Mobile devices, pure and simple, are hand-held computers and should be treated as such. The best way to protect yourself is to be cautious of not only the applications you install, but the links you click on in the web browser. If asked to download a file, application or security certificate, be leery and only download from trusted sources.




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Topics: Phishing attacks, Communications, Browser, Malware, Apps, Smartphone, Android

What Happens on the Internet Every 60 Seconds

Posted by Eric Torres

Jun 17, 2011 8:51:00 AM

in 60 seconds

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Topics: iPad, Internet Explorer, Google, Firefox, Apple, Apps, Android

River Run Tech Blog: Verizon To Offer The iPad

Posted by Eric Torres

Oct 14, 2010 10:48:00 AM

Verizon Wireless has made it official, they are going to begin selling the Apple iPad as of October 28th. Verizon just issued a iPad1press release announcing the launch of the Apple iPad in over 2,000 Verizon Wireless stores. Could this mean the start of a new frontier in the Android vs. Apple war?

This is indeed a bit of good news, but it comes with some potentially bad points. The Verizon iPad will NOT be sold as a CDMA device – rather it will be a Wi-Fi only iPad that is bundled with the company’s MiFi service allowing a mobile modem of sorts. Whereas the AT&T iPad can simply roam around and get service via AT&T’s 3G signal. 

Here’s the deal, Verizon will be bundling the iPad with a MiFi Mobile Hotspot modem. Not entirely a bad idea, though this does mean an extra device to keep charged while on the go. That aside, this comes with some good and some bad points. First the good, the data plan will be contract free and only set you back $20 per month. The bad, you will only be given 1GB of data per month. Let’s just say that you are not going to be streaming Netflix with only 1GB. Another downside is the steep sticker price. Verizon will be offering the 16GB, 32GB and 64GB iPad with Wi-Fi for $629.99, $729.99 and $829.99 respectively.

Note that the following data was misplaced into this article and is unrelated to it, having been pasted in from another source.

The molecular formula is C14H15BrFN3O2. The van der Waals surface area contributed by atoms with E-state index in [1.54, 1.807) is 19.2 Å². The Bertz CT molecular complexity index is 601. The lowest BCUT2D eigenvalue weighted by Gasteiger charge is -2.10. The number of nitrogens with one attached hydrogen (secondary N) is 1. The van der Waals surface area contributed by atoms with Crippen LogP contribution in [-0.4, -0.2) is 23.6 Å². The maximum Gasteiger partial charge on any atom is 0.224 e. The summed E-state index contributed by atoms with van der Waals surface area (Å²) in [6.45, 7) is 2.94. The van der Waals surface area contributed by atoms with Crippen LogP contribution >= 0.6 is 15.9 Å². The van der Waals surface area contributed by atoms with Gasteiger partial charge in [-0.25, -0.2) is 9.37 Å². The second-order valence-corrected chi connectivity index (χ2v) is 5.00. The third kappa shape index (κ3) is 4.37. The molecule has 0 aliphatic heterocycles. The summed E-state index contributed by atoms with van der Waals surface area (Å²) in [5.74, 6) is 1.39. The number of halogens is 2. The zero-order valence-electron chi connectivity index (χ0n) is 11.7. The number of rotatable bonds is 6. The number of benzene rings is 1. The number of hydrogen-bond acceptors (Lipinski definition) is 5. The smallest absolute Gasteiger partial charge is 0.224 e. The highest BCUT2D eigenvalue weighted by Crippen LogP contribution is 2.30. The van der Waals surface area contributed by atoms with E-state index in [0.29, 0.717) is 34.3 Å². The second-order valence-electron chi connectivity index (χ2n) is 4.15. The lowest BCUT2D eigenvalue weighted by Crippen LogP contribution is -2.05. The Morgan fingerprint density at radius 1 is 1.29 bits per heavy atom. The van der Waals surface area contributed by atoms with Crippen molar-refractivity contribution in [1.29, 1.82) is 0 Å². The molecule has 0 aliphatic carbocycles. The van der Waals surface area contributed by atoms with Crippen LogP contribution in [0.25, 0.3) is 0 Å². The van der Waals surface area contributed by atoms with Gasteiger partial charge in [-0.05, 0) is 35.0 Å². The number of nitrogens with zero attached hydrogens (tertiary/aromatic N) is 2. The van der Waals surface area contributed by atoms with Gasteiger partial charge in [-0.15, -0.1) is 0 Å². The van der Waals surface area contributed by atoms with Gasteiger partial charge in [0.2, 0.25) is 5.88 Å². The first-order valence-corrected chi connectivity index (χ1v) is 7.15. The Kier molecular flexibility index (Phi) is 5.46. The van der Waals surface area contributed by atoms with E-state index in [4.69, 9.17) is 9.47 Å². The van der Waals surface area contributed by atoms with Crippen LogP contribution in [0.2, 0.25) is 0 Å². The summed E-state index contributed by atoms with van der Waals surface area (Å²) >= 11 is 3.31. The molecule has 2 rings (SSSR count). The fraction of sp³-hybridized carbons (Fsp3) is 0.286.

Either way you look at it, this is a huge symbolic shift in the way mobile politics are being played and it definitely foreshadows changes to come. Android and Apple have been very secluded in their own little carrier worlds. AT&T has had the exclusive contract on the iPhone for quite some time. Since the launch of the Motorola Droid, Verizon and the “Droid” campaign have been the dominating Android influence. The Verizon vs. AT&T war has run parallel to the Android vs. Apple war, accentuated by AT&T being the last carrier to get an Android device.

The implications are obvious, the fact is that Verizon and Apple are now officially working together definitely opens the door for the Verizon iPhone 4G early next year. There is a clear partnership and the remaining hurdle is stuffing CDMA specs inside Apple devices. This is something that hasn’t been done yet, but something that will surely come soon. And of course with Verizon getting the iPhone, and other carriers possibly getting the iPhone as well, it makes Android’s competitive landscape in the United States much different.

The Apple & Android showdown has been pretty fun for everyone involved. Not to mention, it’s been great for consumers who are seeing manufacturers and carriers push devices, capabilities, and prices to the limits. With an Apple product being sold within the House That Droid Built, let the games begin!

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Topics: iPad, Tablet, Communications, Apple, Android, Tech News

River Run Tech Blog: Apps Come to Google TV

Posted by Eric Torres

Oct 5, 2010 2:29:00 PM

Google launched a new Google TV site yesterday, and announced some new content and application partnerships. A few of the apps that will come pre-installed on Google TV devices are Twitter, Pandora, Napster, Amazon and Netflix.  

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Topics: Google, New Products, Apps, Android

How Much Sensitive Information is Stored on Your Phone?

Posted by Eric Torres

Jan 7, 2010 10:21:00 AM

If you carry a smartphone (or even just a "semi smart" model with text messaging and email), you might be surprised at how much someone phone could find out about you by examining the contents of your phone. "It's like a computer," says the forensics specialist in this article, but that's not quite right. The iPhone he was talking about is a computer, albeit a small one. Today's phones have faster processor, more memory and more storage space than our desktop machines had a short fifteen years ago. Raise your awareness by clicking on the article below.

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Topics: Communications, Apple, Apps, Smartphone, Android, How To